Arnold Schönberg's European Family


Chapter One


The year was 1935. In Mödling, my hometown, which is just a stone’s throw from Vienna, my parents gave me a radio for my twelfth birthday. This wasn’t just your ordinary radio. It came in a big, black metal housing with an illuminated dial that displayed the names of many faraway places: Munich, Moscow, Berlin, Amsterdam, Bratislava, Laibach, Cairo, Paris, New York, Casablanca, on and on. With this gift, a whole new world suddenly opened up to me. Now I could listen to people speaking foreign languages and singing their songs. I could learn what they were thinking and why they were thinking it.

I spent many long hours alone with my new treasure. In the process I heard some new kinds of music that were extremely appealing to me. I found the Arabic songs particularly fascinating, but best of all was the tango with its exotic rhythms and captivating melodies. American jazz also caught my fancy. I just couldn’t get enough of it, and would often turn the dial of my radio hither and thither for hours on end in search of this music.

One evening, as I was sitting in the darkness of my room listening to the wonderful sounds coming from afar, the door suddenly opened, and there in the doorway loomed the tall, lean figure of my father in his pajamas. He hadn’t even knocked. For a long moment he stood there, apparently dumbfounded. Then all at once his voice boomed out: "Arnold! What kind of music is that?"

I felt as if I had been caught committing some terrible crime, and my face must have shown it. "Papa, it’s a tango," I tried to explain. "See how lovely it is." I turned up the volume so he could hear it clearly. "I like jazz too," I added, hopefully.

But Papa–whose name was Felix Greissle—only looked at me more severely, and his voice was full of reproach. "What! Tango and jazz? That’s what you’re listening to?" He pronounced jazz like yachts as if it rhymed with shots. "That’s not music!" Papa went on. "Not real music! Remember who you are, Arnold!" What he meant was that I was the grandchild of Arnold Schönberg, the famous though controversial Austrian composer, who was even then deemed by many to be the twentieth century’s foremost composer and by a few, the greatest of all time, and it behooved me to behave accordingly.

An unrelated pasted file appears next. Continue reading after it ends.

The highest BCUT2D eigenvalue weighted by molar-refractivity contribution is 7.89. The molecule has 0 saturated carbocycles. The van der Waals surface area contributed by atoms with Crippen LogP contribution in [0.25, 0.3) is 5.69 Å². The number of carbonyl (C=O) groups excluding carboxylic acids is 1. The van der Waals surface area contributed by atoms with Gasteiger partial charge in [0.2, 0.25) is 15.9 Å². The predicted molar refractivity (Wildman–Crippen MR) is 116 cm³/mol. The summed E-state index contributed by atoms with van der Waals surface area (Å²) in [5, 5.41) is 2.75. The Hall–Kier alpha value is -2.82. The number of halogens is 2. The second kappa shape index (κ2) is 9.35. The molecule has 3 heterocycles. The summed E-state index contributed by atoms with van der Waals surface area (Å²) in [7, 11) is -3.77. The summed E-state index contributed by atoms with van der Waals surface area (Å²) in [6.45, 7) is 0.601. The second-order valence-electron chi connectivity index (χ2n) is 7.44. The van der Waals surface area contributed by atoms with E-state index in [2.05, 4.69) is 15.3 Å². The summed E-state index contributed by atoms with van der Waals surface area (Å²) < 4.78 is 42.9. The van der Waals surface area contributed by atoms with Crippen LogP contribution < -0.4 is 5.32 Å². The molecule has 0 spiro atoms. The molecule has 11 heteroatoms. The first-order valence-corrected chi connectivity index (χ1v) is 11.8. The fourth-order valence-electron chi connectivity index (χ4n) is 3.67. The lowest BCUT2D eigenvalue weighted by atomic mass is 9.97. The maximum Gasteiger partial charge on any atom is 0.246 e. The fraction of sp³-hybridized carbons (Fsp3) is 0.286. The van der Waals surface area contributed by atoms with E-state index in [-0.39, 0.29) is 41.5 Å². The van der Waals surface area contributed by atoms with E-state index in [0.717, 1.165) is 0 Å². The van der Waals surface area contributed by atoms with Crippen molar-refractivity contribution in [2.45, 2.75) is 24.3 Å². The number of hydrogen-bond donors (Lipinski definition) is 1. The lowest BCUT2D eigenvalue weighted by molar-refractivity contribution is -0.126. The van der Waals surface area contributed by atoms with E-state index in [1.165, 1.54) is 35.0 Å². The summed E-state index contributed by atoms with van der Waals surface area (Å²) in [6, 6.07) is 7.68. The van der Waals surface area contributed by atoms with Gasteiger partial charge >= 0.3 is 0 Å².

And that’s how it all began. All my life long, I’ve been the grandson of the Master, the inheritor of his blood and genes. And that’s how it all will, no doubt, end.

Now as I, who am well into my seventies, begin to describe my life, I do so with the thought that I am creating a rather unusual time capsule. I grew up in small-town Austria in the politically turbulent years between the First and Second World Wars, and as a half-Jew or Mischling I witnessed the rise of National Socialism and Hitler’s Anschluß (invasion of Austria). At fifteen, I had to leave with my family, and while America, which took us in, has been good to us, coming here was still a form of exile to me. I felt as if I had become an outcast, someone who had forever been robbed of his country.

Doubtless, the most important aspect of the time capsule is my Schönberg connection, the fact that I am the Master’s oldest grandchild—that is, the first child of his first child by his first wife, Mathilde von Zemlinsky—and thus also the great nephew of Mathilde’s brother, the composer Alexander von Zemlinsky, whose music is only now, sixty years after his death, being recognized. A child in the twenties and a teenager in the thirties, I lived amidst a circle of artists and intellectuals of enormous importance, people like Anton von Webern, Hanns Eisler, Bertolt Brecht, Eduard Steuermann, and Franz Werfel, to say nothing of Schönberg himself. Some I remember quite well, while of others I have only a hazy recollection of a look, an intonation of voice, a mannerism such as a child would take note of. Added to this, my late brother Hermann and I were, considering our ages, keen observers of human nature and understood intuitively the tenderness and sadness of Alban Berg, the timidity of Zemlinsky, and the bravado of Alma, meaning Alma Mahler, of course.

My eyes first saw the light of the world on April 9, 1923. To be more precise, my birth took place in a second-floor room of Arnold Schönberg’s residence at Berhardgasse 6 in Mödling, which my parents, Trudi and Felix Greissle, had been occupying. Present, in addition to my father, were my grandparents and Georg Schönberg, their younger child. A Czech midwife did the honors, as was then the custom in Austria. Hospitals being strictly for sick people, a healthy woman gave birth at home.